The Continuing Waste Of SLS

Eric Berger has the latest.

12 comments on this post.
  1. David Spain:

    If they ever decide to award participation trophies for Science, SLS wins hands down.

  2. David Spain:

    I mean the SLS AS the trophy… How you display it is your problem.

  3. ken anthony:

    It’ interesting that some would question how SpaceX could fully develop BFR when they’re frame of reference is a project with essentially no cap on costs like SLS.

    You would think that Boeing would be a better analogy, but not even competition with Airbus keeps their costs down where they should be. I knew one of their many cad guys (they had an army of them using very specialized s/w) each got paid a ridiculous rate for what they did.

    It’s no surprise that others are so expensive since controlling cost just isn’t one of their priorities.

  4. magpie:

    Easy! Play the CGI file of the SLS thundering into orbit on any convenient big screen TV…. Stop, were you actually saying that a real life working example was going to be built?

  5. Bill Hensley:

    I liked the comment from the guy over at Ars Technica suggesting they should save money by just constructing a cardboard cutout of the rocket instead.

  6. Leland:

    Natch, NASA’s better than that. They’ll just make a CGI image of SLS overlaying a real picture of Pad-39B, and tell everyone they’re ready for launch! You’ll never notice Tarkin SLS isn’t real.

  7. Larry J:

    Congress and the NASA bureaucracy have different measures of success than the rest of us. For the politicians, what matters is the money funneled into their districts and to their cronies, the amount of campaign contributions that flow back to them as their results, and the number of votes bought. For the bureaucrats, more money means more power and growth of the agency. By those measures, the SLS has been an outstanding success. As a successful, cost-effective rocket, not so much.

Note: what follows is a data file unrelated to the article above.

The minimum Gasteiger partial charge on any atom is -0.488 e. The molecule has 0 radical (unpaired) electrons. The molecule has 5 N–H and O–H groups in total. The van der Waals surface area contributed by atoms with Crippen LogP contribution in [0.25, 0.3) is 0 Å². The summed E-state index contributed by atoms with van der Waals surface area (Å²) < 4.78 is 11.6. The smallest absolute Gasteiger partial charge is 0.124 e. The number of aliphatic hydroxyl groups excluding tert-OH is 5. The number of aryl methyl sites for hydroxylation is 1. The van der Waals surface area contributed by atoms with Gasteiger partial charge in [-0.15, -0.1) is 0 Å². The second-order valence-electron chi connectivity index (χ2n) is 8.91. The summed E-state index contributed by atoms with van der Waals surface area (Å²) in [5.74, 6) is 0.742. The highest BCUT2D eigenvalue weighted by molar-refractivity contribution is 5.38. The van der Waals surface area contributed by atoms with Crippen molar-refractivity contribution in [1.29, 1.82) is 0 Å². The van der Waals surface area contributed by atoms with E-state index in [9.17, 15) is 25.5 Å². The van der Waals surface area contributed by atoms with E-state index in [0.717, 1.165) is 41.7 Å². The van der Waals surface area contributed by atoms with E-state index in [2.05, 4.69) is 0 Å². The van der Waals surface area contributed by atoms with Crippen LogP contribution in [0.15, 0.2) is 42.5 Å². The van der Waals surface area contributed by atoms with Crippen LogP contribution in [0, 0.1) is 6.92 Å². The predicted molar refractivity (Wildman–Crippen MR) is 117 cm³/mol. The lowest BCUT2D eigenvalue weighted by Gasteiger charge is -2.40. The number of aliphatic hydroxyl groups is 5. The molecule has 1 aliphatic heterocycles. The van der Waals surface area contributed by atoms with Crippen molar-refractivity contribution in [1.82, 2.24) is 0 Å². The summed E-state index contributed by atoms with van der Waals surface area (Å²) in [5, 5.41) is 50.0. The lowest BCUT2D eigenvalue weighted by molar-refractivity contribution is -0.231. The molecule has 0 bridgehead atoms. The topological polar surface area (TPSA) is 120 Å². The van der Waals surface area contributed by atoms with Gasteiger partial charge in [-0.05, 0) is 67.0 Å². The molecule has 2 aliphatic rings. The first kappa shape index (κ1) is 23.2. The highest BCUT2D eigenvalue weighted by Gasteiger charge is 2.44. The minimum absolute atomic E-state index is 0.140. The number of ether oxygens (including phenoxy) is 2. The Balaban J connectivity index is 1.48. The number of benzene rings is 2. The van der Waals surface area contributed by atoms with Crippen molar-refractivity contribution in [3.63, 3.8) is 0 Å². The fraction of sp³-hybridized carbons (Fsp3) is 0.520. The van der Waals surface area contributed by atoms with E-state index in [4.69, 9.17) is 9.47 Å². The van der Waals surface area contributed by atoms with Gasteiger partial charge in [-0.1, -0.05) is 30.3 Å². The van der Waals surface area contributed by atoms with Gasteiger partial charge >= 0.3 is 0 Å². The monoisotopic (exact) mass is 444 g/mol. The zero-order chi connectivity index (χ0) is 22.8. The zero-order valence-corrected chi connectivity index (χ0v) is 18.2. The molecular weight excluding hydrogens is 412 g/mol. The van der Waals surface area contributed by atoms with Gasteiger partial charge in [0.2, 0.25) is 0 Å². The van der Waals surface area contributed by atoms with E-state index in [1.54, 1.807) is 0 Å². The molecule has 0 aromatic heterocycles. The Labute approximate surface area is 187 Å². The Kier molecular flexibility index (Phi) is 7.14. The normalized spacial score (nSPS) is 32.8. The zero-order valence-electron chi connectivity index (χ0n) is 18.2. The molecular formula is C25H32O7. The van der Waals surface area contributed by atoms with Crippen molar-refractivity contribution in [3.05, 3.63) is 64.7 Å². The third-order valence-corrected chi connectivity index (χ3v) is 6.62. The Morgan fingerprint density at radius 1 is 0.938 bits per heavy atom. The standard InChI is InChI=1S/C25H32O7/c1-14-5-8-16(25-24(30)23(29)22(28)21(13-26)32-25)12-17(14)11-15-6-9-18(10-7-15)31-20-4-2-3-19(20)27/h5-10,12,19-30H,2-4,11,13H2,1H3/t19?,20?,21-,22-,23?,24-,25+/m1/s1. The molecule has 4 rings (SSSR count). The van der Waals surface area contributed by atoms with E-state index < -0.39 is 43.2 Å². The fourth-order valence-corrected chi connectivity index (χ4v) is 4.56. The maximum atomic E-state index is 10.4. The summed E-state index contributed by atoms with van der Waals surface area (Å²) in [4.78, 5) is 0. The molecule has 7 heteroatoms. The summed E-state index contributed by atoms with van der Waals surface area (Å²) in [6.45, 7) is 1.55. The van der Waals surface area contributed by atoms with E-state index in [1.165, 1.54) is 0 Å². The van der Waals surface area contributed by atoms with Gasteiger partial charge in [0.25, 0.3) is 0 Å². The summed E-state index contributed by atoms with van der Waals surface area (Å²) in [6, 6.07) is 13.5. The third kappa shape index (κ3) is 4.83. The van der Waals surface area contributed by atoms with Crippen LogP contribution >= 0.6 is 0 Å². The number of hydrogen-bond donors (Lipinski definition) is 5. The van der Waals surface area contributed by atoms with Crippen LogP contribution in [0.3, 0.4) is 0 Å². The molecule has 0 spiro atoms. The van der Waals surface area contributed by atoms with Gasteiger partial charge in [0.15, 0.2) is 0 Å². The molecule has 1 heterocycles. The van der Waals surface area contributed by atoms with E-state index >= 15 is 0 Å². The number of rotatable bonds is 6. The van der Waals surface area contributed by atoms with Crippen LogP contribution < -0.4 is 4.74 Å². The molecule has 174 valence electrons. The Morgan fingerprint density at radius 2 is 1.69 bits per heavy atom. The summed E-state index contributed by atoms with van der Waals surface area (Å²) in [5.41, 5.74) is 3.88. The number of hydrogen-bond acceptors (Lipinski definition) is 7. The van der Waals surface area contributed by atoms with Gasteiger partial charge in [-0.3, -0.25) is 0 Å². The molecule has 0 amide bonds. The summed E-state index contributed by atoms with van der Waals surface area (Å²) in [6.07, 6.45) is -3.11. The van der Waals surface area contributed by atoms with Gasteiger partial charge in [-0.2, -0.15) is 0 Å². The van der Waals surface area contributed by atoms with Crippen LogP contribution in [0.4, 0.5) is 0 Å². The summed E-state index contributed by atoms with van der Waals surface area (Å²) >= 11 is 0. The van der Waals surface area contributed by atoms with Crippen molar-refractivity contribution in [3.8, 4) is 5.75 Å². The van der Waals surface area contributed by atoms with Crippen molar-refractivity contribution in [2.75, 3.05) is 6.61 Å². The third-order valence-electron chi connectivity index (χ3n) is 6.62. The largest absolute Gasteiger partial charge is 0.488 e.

8. MfK:

    Every single aspect of this monstrosity is driven by the use of the solid propellant boosters, which are horrific from any possible point of view: cost of propellant =$25/lb minimum for a booster, the place that uses the most propellant; Q-D standoff for actual explosives (as opposed to liquids, none of which are actual explosives); restrictions on VAB occupancy during stacking, due to the solids; and the horrific mass of the loaded boosters, each of which exceeds the total empty weight of a Saturn V.

    Is anyone surprised?

  9. Leland:

    Hush! NASA needs those Utah votes.

  10. wodun:

    SpaceX: We aren’t throwing away rockets anymore.

    NASA: We are going to throw away our rockets AND our launch infrastructure.

  11. Richard M:

    Post of the week.

  12. Agent J:

    The John Henry legend comes to mind. SLS might get in the air first, in unfinished form (no EUS) but in the end, unless SpaceX folds, BFR is going to render it obsolete soon after.